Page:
CIOs push security, data sharing

'Everyone talks about cybersecurity, but no one knows what it means.'

'Virginia CIO George Newstrom

J. Adam Fenster

Eighteen state CIOs came to Washington for two whirlwind days last month to meet with Congress as part of the third annual D.C. 'fly-in' sponsored by the National Association of State CIOs.

The CIOs held 73 meetings with senators and representatives in a single day, said Gerry Wethington, NASCIO president and Missouri CIO. The CIOs talked with legislators about cybersecurity, homeland security, interoperability, spam and identity theft.

Wethington presented NASCIO's first Technology Champion award to Rep. Tom Davis (R-Va.) at a luncheon at the Rayburn House Office Building. NASCIO established the award to recognize an individual for outstanding contributions in the field of IT policy.

Accepting the award, Davis said he is working on several IT initiatives, including one involving Freedom of Information Act reforms. He was alarmed, he said, to learn that 'we found General Accounting Office reports in caves in Afghanistan.'

Davis said he and fellow Virginian George Newstrom, the state's CIO, were both members of 'the digital party. This is the party that understands the world is changing, the economy is changing and the government needs to keep up.'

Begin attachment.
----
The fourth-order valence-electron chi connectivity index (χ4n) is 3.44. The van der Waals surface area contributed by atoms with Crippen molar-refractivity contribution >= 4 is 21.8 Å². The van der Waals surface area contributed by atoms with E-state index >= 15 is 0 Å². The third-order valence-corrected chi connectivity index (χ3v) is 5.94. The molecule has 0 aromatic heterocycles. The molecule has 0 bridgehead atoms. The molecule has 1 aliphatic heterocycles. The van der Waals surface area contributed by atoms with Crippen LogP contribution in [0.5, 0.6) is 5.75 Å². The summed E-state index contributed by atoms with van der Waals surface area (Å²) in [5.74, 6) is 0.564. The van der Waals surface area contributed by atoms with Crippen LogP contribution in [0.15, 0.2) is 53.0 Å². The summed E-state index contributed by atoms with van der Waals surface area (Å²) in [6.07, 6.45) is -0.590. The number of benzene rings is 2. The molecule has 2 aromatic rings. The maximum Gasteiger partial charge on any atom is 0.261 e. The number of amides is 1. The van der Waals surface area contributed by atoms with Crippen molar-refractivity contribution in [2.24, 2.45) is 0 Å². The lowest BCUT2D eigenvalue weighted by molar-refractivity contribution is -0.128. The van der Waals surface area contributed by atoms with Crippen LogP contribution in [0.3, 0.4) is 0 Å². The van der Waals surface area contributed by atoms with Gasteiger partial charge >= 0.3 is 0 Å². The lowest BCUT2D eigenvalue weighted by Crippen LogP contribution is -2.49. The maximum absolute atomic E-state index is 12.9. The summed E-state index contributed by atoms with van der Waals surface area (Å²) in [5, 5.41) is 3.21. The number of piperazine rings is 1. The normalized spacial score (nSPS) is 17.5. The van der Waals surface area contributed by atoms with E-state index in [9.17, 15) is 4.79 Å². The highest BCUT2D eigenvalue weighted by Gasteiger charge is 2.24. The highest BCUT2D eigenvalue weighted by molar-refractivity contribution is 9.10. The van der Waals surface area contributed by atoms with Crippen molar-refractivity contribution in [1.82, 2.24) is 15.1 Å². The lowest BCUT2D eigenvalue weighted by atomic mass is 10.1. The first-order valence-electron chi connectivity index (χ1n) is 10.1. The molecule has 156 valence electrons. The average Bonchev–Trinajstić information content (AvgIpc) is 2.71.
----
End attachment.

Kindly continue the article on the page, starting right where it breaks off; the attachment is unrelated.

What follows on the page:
He advised CIOs to maintain a healthy skepticism. 'We pass a lot of goofy laws up here. You all are the ones who have to sort them out,' he said.

Newstrom bemoaned the security holes in government offices, such as 'the Post-It notes next to the computer.' He said he tells people that's like leaving a wallet or purse on their car's dashboard''Then they get it.'

Hidden meaning

'Everyone talks about cybersecurity, but no one knows what it means,' Newstrom said. 'It's like the year 2000 issue was in 1995. People just knew it was there, looming.'

'Cybersecurity it not just hardware and software,' Kentucky CIO Aldona Valicenti said. 'It's much more policy and training.' Valicenti said that the fly-in gave the CIOs a chance to impress Congress with the importance of an enterprise architecture that would promote data sharing.

'I kept hearing folks preface their remarks with 'Don't worry, I'm not a lobbyist,' like that's a bad thing,' Wisconsin CIO Matt Miszewski said. 'We didn't come here with our hands out, asking for money.' Instead, offering NASCIO as a resource made members of Congress more receptive, Miszewski said.

Nevada CIO Terry Savage said his goal was to get each lawmaker he met to remember one issue. Savage, who is on the Nevada Homeland Security Commission, said he made real progress on an interoperable radio frequency for first responders in his state.

'I got two e-mails this morning from congressional people,' Delaware CIO Tom Jarrett said. 'I'll probably be bombarded, but I'd rather have the dialogue than not.'

About the Author

Trudy Walsh is a senior writer for GCN.


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